Definitions

from Wiktionary, Creative Commons Attribution/Share-Alike License.

  • verb Simple past tense and past participle of vitiate.

from WordNet 3.0 Copyright 2006 by Princeton University. All rights reserved.

  • adjective ruined in character or quality
  • adjective impaired by diminution

Etymologies

Sorry, no etymologies found.

Examples

  • By such preference is our superior and supreme regard for Jesus and his word vitiated or invalidated?

    Aurelian or, Rome in the Third Century

  • I have called vitiated air (§ 29), with 4 parts of our fire-air, and placed the bottle, inverted and open, in a vessel which was also filled with a solution of liver of sulphur.

    Discovery of Oxygen, Part 2

  • The attraction which the blood has for phlogiston cannot be so strong as that with which plants and insects attract it from the air, and then the blood cannot convert air into aerial acid; still it becomes converted into an air which lies midway between fire-air and aerial acid, that is, a vitiated air; for it unites neither with lime nor with water after the manner of fire-air and it extinguishes fire, after that of aerial acid.

    Discovery of Oxygen, Part 2

  • According to her own notes and this account in today's Sun-Sentinel, Jeck asked whether the rationale for Scalia's well-known opposition to cameras in the Supreme Court was "vitiated" by the facts that the Court allows public visitors to view arguments and releases full argument transcripts to the public, and that justices go out on book tours.

    How Dahlia Lithwick would like you to think about Supreme Court appointments: liberal = moderate, conservative = extreme.

  • The court noted that, as a practical matter, the "all elements" rule informs a doctrine of equivalents analysis by requiring that equivalence be assessed on a limitation-by-limitation basis, rather than from the perspective of the invention as a whole, and that no limitation be read completely out of the claim i.e., "vitiated".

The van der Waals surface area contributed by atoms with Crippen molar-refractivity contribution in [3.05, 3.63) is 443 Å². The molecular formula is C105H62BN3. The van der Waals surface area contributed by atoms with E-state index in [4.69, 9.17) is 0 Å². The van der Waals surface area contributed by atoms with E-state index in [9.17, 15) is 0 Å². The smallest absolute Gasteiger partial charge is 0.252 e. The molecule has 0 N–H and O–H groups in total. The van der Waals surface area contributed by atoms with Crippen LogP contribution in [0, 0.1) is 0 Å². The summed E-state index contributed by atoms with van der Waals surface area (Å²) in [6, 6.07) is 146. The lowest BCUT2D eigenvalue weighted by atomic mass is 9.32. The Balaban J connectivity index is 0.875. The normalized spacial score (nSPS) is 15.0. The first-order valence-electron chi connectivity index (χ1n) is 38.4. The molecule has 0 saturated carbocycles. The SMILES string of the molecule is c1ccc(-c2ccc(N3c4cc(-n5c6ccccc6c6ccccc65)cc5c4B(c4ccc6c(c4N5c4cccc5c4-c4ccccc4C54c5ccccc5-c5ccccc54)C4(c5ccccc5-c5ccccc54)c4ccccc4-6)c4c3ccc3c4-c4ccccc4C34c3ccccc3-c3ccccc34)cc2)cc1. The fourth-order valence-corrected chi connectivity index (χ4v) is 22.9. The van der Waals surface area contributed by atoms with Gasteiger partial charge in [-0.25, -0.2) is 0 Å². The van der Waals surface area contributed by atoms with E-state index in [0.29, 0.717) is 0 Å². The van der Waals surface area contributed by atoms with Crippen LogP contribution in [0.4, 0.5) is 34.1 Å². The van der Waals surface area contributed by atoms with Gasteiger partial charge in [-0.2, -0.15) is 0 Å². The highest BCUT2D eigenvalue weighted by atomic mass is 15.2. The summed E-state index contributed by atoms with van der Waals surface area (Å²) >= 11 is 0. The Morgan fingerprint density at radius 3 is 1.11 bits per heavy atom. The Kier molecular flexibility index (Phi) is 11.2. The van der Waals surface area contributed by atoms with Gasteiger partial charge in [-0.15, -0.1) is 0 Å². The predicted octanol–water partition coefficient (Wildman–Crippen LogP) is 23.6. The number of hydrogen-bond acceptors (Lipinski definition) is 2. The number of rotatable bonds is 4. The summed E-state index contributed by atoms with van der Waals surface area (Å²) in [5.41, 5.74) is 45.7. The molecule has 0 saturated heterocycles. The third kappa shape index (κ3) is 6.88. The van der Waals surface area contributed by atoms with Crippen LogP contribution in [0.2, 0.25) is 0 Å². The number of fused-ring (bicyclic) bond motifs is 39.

Archive 2006-11-01

  • Swaraj noted that the atmosphere was "vitiated" and therefore the leaders thought that it was "inappropriate" to attend the lunch.

    Top Headlines

  • The book promotion led Florida Atlantic University student Sarah Jeck to ask Scalia if the Supreme Court's opposition to having its proceedings televised was "vitiated" by, among other things, "Supreme Court justices going out on book tours."

    Think Progress

  • As Tony Mauro explained, Jeck "asked whether the rationale for Scalia's well-known opposition to cameras in the Supreme Court was 'vitiated' by the facts that the Court allows public visitors to view arguments and releases full argument transcripts to the public, and that justices go out on book tours."

    Political Animal

  • According to her own notes and this account in today's Sun-Sentinel, Jeck asked whether the rationale for Scalia's well-known opposition to cameras in the Supreme Court was "vitiated" by the facts that the Court allows public visitors to view arguments and releases full argument transcripts to the public, and that justices go out on book tours.

    Delaware Watch

  • "vitiated" because, shortly after the provision was enacted, the Supreme Court held in,

    Simple Justice

Comments

New comments are temporarily disabled while we update our database.